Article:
Time with Pie
HWY 4 to Sugarloaf Mountain, HWY 27
MILES 1,968-2001


Apple Pie, atop Saddleback Mountain.

Apple Pie, the thru-hiker who had spoiled me and slackpacked me for a couple days in the White Mountains, met me in Rangeley. She wanted to hike Saddleback Mountain with me, an overnight hike for her, and we had epic weather for the task.

We began the climb, which had residual snow and ice, but nothing quite worthy of needing crampons. We chatted on the way up, talking about the diversity of trails I’d hike this year, and the sections of trails she was hopeful to set foot on, as she’s busy crafting and selling a line of fun, and rather adorable, backpacking buddies. They are these little stuffed creatures, in fun colors, and some with little backpacks of their own. She gave me one to clip to my pack, an incredibly lightweight buddy to keep Squackers, my plastic orange duck, company.


Saddleback Mountain.

It’s been nice, getting to know another female hiker, one who has also hiked the Triple Crown, in addition to a dozen other trails like New Zealand and the Pacific Northwest Trail. I found we had alot of similarities, while admiring our differences. It was nice having a companion to traverse across the alpine summit of Saddleback Mountain, where a 3.5 mile ridge offers spectacular views stretching from the White Mountains all the way north to Katahdin. I snapped a dozen shots, adding scale to my photos, a perk of having a hiking companion.

We camped that night at an old shelter, where the now flat floorboards had recently been converted from baseball bat style floorboards. It made for a better sleep, although somebody could’ve used a level.

By morning, Apple Pie climbed from her sleeping bag and out into the brisk morning. Just like when my friend Meg joined me down south, back near Erwin, TN, Apple Pie got to experience what has become so normal, so routine to my everyday existence. Being this far north, months ahead of the herd, well, it’s still cold. The pace and process of packing up is always a bit more involved compared to that of a summer hike. Another week, and the CDT is mine! Do I have a countdown yet? Absolutely!


Ten years ago I slept in there.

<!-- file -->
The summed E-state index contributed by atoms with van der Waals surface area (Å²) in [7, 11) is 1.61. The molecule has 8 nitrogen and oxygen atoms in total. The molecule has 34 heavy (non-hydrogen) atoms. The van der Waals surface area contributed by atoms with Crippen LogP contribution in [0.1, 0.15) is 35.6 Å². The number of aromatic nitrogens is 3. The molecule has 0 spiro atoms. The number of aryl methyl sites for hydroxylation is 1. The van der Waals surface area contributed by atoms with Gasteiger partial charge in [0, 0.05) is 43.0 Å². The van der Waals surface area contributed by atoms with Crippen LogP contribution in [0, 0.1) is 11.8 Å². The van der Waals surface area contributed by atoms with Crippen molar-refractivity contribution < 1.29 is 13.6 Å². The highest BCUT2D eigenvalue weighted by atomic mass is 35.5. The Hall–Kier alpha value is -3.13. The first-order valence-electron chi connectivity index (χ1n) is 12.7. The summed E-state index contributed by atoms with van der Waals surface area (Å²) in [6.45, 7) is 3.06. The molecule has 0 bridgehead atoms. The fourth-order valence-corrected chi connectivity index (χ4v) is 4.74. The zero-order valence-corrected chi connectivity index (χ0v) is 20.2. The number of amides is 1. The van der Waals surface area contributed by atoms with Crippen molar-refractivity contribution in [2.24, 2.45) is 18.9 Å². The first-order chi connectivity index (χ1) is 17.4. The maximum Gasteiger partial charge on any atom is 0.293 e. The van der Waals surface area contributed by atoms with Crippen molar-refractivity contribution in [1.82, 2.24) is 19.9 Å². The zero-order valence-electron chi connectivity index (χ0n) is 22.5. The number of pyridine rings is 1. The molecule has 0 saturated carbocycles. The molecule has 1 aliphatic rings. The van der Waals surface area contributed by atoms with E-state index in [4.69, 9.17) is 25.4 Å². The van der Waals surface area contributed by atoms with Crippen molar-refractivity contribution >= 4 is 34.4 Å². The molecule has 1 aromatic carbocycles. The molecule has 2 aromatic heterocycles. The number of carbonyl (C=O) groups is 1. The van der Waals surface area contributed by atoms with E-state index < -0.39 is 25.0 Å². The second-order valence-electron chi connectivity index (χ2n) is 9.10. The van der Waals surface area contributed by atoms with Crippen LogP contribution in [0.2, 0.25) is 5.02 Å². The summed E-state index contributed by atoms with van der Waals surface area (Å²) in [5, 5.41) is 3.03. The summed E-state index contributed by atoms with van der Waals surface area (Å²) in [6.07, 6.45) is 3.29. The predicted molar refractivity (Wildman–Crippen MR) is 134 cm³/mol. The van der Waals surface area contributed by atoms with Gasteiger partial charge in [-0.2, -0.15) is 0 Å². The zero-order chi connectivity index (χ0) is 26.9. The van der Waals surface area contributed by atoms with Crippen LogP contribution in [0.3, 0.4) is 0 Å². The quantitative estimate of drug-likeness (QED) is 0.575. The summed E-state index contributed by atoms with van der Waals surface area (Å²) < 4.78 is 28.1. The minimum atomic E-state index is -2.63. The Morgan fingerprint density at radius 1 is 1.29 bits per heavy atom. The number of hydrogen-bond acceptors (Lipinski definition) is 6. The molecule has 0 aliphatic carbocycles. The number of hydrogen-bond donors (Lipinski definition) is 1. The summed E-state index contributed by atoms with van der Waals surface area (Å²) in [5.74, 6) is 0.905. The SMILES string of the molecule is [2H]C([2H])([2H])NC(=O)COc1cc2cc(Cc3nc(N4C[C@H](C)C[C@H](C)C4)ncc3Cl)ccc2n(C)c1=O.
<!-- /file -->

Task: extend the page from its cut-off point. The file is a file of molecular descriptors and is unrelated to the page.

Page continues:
Apple Pie and I hiked toward Sugarloaf Mountain, the snowpack hard and therefore allowing us to float atop. Poor Legend though, from the look of the postholes, he had been there during the afternoon and on a warm day. What a difference a few days makes. Which reminds me of a hiker, a Canadian who had caught me in Yellowstone while on the CDT in 2011. He had started two weeks after me, finished a week ahead, and although he hiked through a fair amount of snow in the mountains of Colorado, from the sound of his stories, it was noticeably less than when I’d gone through. There is a benefit to starting a little bit later.

Now, I stayed above the snow, hiking north to Sugarloaf Mountain, where we took a 0.6 mile side trip up to the top. Exceptional views were met at the top, and I didn’t return back down that trail. Instead I descended from the ski resort on an access road, hiking the old AT. In fact, I passed a blue-blaze that had once been white. In fact, I stayed inside the old building atop Sugarloaf ten years ago, so I wonder if it was the official trail back then. So purists, I ask you, what’s the damn difference if your primary means leads you past the white blaze, but occassionally you stray, and ultimately you still connect the dots? Apple Pie encourages a good blue-blaze here and there, and in fact, we joked that she, and her husband Greenleaf, have become quite the enablers to such activity. My new trail name could become Shortcut Speedstick.

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